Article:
Earlier in March, when it looked like Walgreens Boots Alliance Inc (NASDAQ:WBA) may not be allowed to acquire Rite Aid Corporation (NYSE:RAD) after all, RAD stock took a hit … a big one. All told, Rite Aid stock is still down 16% for the month, and down a whopping 41% just since the end of 2016. All of that weakness ultimately stems from the distinct possibility its merger plans are apt to be upended.
And yet, with that giant-sized pullback, an interesting question has surfaced — is RAD stock a buy with or without the Walgreens buyout based simply based on its stunningly low price?
Investors have certainly justified crazier trades than that.
RAD Stock Below Offer Price
Just for the record, if you’re compelled to step into a position in RAD stock at its current price of $4.89, you’re not crazy. Walgreens’ most recent firm offer is somewhere between $6.50 and $7.00 per share, depending on how many stores it has to sell to appease the antitrust hawks.
There are two potential pitfalls to the strategy, though.
One of the key risks to such a trade is simply that the final purchase price per share isn’t etched in stone.
You may recall the initial offer price was $9.00 per share. That figure has drifted lower in the meantime, reflecting a combination of the ongoing deterioration of the drug store chain’s business and the increase in the number of stores the duo would need to shed to appease the Federal Trade Commission. The latest chapter in the saga indicates the lower offer price based on the sale of 825 units. As the number of stores on the chopping block grows though, the per-share buyout offer sinks.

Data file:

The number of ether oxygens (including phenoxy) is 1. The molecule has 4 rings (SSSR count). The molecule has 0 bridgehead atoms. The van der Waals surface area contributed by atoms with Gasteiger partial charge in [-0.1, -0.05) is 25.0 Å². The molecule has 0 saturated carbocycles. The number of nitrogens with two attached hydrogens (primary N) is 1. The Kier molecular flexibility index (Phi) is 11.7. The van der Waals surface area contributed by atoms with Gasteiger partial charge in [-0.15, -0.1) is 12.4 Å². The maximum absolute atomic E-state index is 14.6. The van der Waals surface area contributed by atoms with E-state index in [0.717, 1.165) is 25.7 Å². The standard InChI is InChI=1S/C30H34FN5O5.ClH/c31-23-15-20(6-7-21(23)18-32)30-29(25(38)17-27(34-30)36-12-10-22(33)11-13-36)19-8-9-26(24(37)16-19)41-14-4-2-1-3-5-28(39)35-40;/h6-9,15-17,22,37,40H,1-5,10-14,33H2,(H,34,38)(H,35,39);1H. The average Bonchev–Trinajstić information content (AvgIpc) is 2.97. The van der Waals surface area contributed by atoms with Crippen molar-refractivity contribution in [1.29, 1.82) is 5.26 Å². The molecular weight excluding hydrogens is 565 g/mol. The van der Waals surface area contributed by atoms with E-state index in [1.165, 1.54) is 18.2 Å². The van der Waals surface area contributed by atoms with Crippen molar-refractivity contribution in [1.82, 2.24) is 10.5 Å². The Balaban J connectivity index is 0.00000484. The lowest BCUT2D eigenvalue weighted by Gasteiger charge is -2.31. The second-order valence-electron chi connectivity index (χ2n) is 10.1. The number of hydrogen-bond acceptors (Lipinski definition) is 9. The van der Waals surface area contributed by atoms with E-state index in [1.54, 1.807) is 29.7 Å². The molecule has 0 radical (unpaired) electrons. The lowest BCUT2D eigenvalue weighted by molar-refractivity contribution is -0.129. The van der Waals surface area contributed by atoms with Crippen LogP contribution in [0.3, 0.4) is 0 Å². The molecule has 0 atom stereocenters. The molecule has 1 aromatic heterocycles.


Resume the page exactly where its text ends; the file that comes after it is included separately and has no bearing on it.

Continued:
The other risk? The biggest risk is that a deal doesn’t get done, in which case the value of Rite Aid stock will rest entirely on the company’s laurels. That’s a problem simply because there haven’t been many laurels to speak lately. Still, near a two-year low, surely the worst-case scenario already has to be baked in.
Then again, maybe it doesn’t.
Rite Aid Is a Sub-Par Performer on Own
As compelling as a speculation may be here at an uber-low price for RAD stock, it’s ultimately a bad bet for one key reason. That is, Rite Aid is a habitual loser in the pharmacy game.
The graphics below compare the operating and net margins of Rite Aid, Walgreens Boots Alliance and CVS Health Corp (NYSE:CVS). Although Rite Aid’s gross margins are relatively healthy, the company is alarmingly disappointing when it comes to its net profits.
The persistence of the underperformance indicates systemic trouble that’s tough (if not impossible) to solve.